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Urinary Tract Infection

What Is a Urinary Tract Infection?

A urinary tract infection (UTI) is a condition where bacteria infects your urinary system, which includes the bladder, urethra, ureters and kidneys. More infections involve the urethra and the bladder. Women are more likely to develop a UTI than men.

Risk Factors

A UTI can occur when bacteria (often from the rectal area or the skin) get into your urine and travel up your urethra, infecting your bladder, ureters or kidneys. Risk factors for a urinary tract infection include:

  • Certain birth control methods – Diaphragms and condoms with spermicidal foam have been shown to increase the risk of UTIs.

  • Compromised immune system – People with diabetes tend to have weaker immune systems and have a harder time fighting off bacteria.

  • Menopause – Your body has less estrogen to protect against UTIs.

  • Recurrent bladder stones – Small, hard stones form from minerals in urine.

  • Sexual intercourse – It can push bacteria into the urethra.

  • Urinary tract abnormalities – A blockage or structural abnormality can lead to more UTIs.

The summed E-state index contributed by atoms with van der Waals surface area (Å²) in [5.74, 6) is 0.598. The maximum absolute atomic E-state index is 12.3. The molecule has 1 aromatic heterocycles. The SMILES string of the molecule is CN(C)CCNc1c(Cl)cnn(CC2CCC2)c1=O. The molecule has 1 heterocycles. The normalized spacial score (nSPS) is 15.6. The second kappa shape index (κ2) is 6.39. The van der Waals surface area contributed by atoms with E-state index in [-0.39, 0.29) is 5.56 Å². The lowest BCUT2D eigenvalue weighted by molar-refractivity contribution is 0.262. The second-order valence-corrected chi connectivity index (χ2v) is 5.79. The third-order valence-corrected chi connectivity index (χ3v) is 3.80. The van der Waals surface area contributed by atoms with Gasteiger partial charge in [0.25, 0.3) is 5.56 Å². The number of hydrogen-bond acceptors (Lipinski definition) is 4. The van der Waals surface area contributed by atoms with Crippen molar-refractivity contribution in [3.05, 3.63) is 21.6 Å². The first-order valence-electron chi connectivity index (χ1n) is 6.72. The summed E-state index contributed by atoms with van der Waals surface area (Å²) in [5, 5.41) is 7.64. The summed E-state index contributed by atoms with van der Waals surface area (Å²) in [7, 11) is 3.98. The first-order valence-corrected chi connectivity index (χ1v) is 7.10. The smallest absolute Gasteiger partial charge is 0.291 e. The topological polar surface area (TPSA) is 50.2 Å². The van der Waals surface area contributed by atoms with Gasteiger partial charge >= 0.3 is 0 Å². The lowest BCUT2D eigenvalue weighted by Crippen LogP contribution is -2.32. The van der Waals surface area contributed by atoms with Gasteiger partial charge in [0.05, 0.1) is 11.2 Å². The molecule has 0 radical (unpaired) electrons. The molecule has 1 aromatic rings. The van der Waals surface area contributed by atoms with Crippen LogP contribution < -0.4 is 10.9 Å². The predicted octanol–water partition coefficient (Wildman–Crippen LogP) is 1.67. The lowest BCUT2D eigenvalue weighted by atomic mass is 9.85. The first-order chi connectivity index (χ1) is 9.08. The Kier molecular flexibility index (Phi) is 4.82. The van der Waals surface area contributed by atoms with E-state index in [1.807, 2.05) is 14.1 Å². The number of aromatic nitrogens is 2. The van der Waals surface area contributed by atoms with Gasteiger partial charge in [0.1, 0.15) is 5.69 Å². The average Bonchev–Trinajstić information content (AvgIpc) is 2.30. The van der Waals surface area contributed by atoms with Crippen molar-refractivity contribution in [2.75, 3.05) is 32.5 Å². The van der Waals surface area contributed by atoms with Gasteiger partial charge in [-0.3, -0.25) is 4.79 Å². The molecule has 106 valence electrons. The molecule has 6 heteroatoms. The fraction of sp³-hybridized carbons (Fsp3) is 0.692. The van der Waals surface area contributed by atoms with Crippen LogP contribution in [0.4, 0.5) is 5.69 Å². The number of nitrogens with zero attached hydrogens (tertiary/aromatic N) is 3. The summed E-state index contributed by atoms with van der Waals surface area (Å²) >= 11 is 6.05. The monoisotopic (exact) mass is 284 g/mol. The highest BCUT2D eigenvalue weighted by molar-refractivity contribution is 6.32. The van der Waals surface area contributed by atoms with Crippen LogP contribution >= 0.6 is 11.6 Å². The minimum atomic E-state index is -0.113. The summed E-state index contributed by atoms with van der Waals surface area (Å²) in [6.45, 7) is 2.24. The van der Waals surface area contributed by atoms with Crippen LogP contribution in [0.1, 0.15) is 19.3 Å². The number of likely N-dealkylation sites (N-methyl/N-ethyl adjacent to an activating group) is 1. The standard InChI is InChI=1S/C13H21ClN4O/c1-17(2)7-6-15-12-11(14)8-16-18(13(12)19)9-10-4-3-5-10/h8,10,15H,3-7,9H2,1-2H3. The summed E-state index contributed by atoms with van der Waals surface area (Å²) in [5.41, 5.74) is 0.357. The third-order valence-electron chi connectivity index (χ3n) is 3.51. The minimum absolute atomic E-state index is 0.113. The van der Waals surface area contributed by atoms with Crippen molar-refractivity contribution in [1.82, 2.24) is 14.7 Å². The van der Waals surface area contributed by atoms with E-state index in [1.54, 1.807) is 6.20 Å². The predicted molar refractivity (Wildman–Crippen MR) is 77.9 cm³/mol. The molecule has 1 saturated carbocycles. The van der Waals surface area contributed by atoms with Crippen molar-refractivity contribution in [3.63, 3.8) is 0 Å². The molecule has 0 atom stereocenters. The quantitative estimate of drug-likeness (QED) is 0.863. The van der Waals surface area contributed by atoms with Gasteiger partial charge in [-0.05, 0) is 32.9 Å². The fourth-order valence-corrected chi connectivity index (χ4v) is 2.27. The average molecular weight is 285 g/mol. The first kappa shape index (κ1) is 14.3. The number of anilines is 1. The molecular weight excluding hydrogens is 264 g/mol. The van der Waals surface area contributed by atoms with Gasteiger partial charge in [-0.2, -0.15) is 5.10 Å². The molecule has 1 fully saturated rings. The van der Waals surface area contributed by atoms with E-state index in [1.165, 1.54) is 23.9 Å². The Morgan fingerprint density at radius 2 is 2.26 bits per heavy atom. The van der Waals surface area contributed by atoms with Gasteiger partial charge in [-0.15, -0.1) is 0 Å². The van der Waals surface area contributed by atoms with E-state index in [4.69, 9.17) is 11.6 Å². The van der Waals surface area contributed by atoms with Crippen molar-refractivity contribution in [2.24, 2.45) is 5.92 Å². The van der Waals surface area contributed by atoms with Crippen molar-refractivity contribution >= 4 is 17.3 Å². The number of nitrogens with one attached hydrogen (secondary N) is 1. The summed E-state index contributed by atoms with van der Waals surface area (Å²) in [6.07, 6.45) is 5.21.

The symptoms of a urinary tract infection include:

  • Abdominal pain

  • Burning during urination

  • Frequent need to urinate

  • Only being able to urinate a few drops when you go

  • Pelvic pain

  • Urine that has an odor or is cloudy or bloody

See your doctor if you have these symptoms – most UTIs require prescription antibiotics.

A severe UTI can lead to a kidney infection, which can cause fever and back pain. If you have these symptoms, contact your doctor right away.

Treatment Options

Treatment options for urinary tract infections include:

  • Antibiotics – Your doctor may prescribe a three- to five-day course of antibiotics.

  • Topical hormone replacement – Postmenopausal women can replace lost estrogen with an estrogen cream applied to the skin.

More severe or complicated UTIs may require intravenous (IV) antibiotics given in the hospital.


You can help reduce your risk of a urinary tract infection by:

  • Emptying your bladder completely when you go to the bathroom

  • Not holding your urine for long periods of time

  • Staying well-hydrated by drinking plenty of water

  • Talking to your doctor to see if your birth control method increases your risk

  • Urinating immediately after sexual intercourse

  • Wiping from front to back to prevent bacteria around the anus from transferring into the urethra or vagina

Ready for an Appointment?

If you're experiencing signs or symptoms of urinary tract infection, schedule an appointment or call 800-TEMPLE-MED (800-836-7536) today.

Learn more about our doctors and care team who diagnose and treat urinary tract infection.